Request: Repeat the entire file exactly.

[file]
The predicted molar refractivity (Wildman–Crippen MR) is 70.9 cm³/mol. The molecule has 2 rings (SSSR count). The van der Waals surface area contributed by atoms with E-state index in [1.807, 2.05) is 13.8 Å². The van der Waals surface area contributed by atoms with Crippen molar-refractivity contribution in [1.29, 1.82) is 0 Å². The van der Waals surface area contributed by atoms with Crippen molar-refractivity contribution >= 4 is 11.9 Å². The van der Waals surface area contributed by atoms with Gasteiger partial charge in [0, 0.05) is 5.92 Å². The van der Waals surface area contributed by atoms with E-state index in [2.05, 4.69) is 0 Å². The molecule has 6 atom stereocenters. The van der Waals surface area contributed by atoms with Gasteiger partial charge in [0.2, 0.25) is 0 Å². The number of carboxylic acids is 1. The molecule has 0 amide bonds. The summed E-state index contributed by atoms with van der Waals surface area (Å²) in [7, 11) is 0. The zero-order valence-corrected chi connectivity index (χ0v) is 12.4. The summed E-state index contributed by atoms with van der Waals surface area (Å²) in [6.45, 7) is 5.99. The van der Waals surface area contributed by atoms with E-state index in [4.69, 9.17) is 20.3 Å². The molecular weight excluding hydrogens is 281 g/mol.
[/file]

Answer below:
The predicted molar refractivity (Wildman–Crippen MR) is 70.9 cm³/mol. The molecule has 2 rings (SSSR count). The van der Waals surface area contributed by atoms with E-state index in [1.807, 2.05) is 13.8 Å². The van der Waals surface area contributed by atoms with Crippen molar-refractivity contribution in [1.29, 1.82) is 0 Å². The van der Waals surface area contributed by atoms with Crippen molar-refractivity contribution >= 4 is 11.9 Å². The van der Waals surface area contributed by atoms with Gasteiger partial charge in [0, 0.05) is 5.92 Å². The van der Waals surface area contributed by atoms with E-state index in [2.05, 4.69) is 0 Å². The molecule has 6 atom stereocenters. The van der Waals surface area contributed by atoms with Gasteiger partial charge in [0.2, 0.25) is 0 Å². The number of carboxylic acids is 1. The molecule has 0 amide bonds. The summed E-state index contributed by atoms with van der Waals surface area (Å²) in [7, 11) is 0. The zero-order valence-corrected chi connectivity index (χ0v) is 12.4. The summed E-state index contributed by atoms with van der Waals surface area (Å²) in [6.45, 7) is 5.99. The van der Waals surface area contributed by atoms with E-state index in [4.69, 9.17) is 20.3 Å². The molecular weight excluding hydrogens is 281 g/mol.